Schools in Europe and COVID-19: the WHO warns there is no "zero risk"

Schools and COVID-19. The European section of WHO has opened the way to a dialogue between the Member States on how European schools can teach recovery in the wake of the coronavirus.

“Our actions must be targeted to the virus and not to children. We cannot ask our children to press the pause button on their lives. This is what Dr Hans Henri P. Kluge, WHO Regional Director for Europe, said at the beginning of the discussion on how best to manage this transition in schools in time for COVID-19.


Schools and COVID-19: goals of the WHO

Children and adolescents must not be left behind, and their developmental, physical, mental, emotional and social needs must be met to prevent them from becoming hidden victims of the pandemic, Dr Kluge stressed. He went on to say that WHO aims to support the leadership of health authorities while recognizing the concerns of parents and children and protecting constitutional rights to health and education for all citizens.

The fact that 1.6 billion children worldwide are wasting time in school is a generation catastrophe, and more resilient systems are needed to mitigate the long-term impact on children’s health. Thanking WHO Europe for leading the debate on this crucial issue, the Italian Minister of Health, Roberto Speranza, proposed to support the process through a regular meeting of experts to help bring out the facts, analyze the evidence and better protect children, their families and communities.


Schools and COVID-19: there are no zero risks. Here are the possible transmission scenarios and mitigation measures

On the resumption of schools in times of COVID-19, the suggestion of the Italian Minister from WHO Europe, which proposed a framework of support for countries that intervene to make schooling safe, was well received. Moreover, WHO Europe has committed to providing a platform for the Member States and partners to share experiences, warn each other and follow adaptation measures if necessary.

The WHO framework describes a number of transmission scenarios, as well as mitigation measures that could be considered in each case. Advice includes what to do if no cases are reported in the community and how measures should be intensified if sporadic cases appear or lead to clusters of infection or transmission in the community.

A step-by-step approach is suggested with a range of personal, administrative and environmental interventions, including regular hand washing, social distancing and ensuring adequate ventilation of environments and facemasks, and the provision of tailored solutions for children with disabilities, without stigmatization.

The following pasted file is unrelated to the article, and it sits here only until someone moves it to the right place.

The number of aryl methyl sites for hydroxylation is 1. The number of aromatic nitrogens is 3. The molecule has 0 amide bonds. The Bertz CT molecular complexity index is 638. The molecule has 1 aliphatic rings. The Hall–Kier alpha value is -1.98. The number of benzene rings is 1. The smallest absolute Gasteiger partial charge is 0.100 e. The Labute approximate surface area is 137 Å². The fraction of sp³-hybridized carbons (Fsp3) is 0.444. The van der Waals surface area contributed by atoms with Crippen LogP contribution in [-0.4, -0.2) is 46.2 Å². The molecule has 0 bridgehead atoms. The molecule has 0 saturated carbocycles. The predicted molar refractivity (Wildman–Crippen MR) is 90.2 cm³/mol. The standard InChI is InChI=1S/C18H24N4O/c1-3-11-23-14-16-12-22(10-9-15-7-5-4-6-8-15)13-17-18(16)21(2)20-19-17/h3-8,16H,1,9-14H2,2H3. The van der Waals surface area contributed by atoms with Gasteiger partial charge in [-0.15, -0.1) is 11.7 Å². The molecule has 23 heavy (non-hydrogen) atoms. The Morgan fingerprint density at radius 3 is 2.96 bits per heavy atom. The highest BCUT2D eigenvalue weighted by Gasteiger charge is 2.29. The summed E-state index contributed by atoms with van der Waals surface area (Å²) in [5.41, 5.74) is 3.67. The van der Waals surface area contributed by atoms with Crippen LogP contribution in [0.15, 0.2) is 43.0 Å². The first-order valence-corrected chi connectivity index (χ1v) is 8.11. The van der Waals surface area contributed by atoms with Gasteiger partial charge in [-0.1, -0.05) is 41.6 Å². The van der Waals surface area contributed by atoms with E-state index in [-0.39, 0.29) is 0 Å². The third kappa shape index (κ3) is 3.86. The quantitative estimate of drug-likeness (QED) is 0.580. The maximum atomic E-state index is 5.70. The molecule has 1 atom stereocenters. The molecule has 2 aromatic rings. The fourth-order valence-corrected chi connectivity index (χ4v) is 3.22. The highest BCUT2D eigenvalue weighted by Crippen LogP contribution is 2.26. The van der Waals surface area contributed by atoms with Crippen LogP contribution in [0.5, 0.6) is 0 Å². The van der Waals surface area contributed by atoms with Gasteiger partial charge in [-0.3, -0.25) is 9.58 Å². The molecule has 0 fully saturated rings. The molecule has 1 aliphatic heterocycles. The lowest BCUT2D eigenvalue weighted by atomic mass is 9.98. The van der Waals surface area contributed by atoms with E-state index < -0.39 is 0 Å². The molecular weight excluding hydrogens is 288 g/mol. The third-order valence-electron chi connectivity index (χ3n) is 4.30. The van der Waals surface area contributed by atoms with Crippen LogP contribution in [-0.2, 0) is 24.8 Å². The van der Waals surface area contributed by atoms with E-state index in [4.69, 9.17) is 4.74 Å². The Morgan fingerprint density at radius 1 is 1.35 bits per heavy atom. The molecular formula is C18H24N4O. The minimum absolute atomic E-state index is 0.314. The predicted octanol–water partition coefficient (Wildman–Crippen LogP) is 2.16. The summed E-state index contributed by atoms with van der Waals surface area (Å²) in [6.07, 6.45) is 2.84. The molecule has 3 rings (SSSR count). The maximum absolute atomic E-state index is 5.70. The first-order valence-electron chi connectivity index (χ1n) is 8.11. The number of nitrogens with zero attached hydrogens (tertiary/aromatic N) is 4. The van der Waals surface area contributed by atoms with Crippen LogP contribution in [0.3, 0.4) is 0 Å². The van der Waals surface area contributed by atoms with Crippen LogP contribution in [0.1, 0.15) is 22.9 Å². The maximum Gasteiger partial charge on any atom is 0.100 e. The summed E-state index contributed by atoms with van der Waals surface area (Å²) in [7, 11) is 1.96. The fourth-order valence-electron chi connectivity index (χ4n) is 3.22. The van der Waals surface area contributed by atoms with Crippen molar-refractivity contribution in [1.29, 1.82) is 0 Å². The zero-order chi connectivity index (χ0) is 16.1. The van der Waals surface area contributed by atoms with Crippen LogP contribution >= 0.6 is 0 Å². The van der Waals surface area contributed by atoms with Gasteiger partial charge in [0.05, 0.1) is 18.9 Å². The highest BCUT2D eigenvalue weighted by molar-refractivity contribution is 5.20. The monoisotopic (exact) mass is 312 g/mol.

WHO stressed that there was no zero-risk approach for schools during the pandemic, so it is important not to blame schools in case of infection. Instead, it is necessary to prepare, plan and react appropriately, while ensuring that school closures are used as a last resort.


COVID-19: resilience in schools. The system must listen to the children

Making systems more resilient means hearing the voice of children when discussing policymaking. In a recent survey, young people indicated a desire to see less stigmatization around mental health problems and better psychological support in schools, highlighting the need to prioritize the wider emotional impact of the pandemic when rebuilding.

The role of children as members of families and wider communities was taken on by Dr Kluge, who said: “We need to lift them up so that they can lift us up. Children are ambassadors of humanity’s future. As such, vulnerable children and young people have been at the center of discussions, where it was noted that children in violent families and girls at risk of forced marriage and gender-based violence are less likely to return to school.

From UNICEF Regional Councillor for Education, Parmosivea Bobby Soobrayan stressed the protective role of schools in society, saying that schools must make up for lost learning and ensure the reintegration of all children.

Monitoring of COVID-19 infections in schools, families and communities, and its correspondence with health and social measures implemented at the local level, would provide the data needed to guide sensible policies.

By holding this meeting and putting the issue of schooling during the COVID-19 pandemic at the top of its agenda, WHO Europe has demonstrated its commitment to children and adolescents and leaving no one behind as the world continues to tackle COVID-19.




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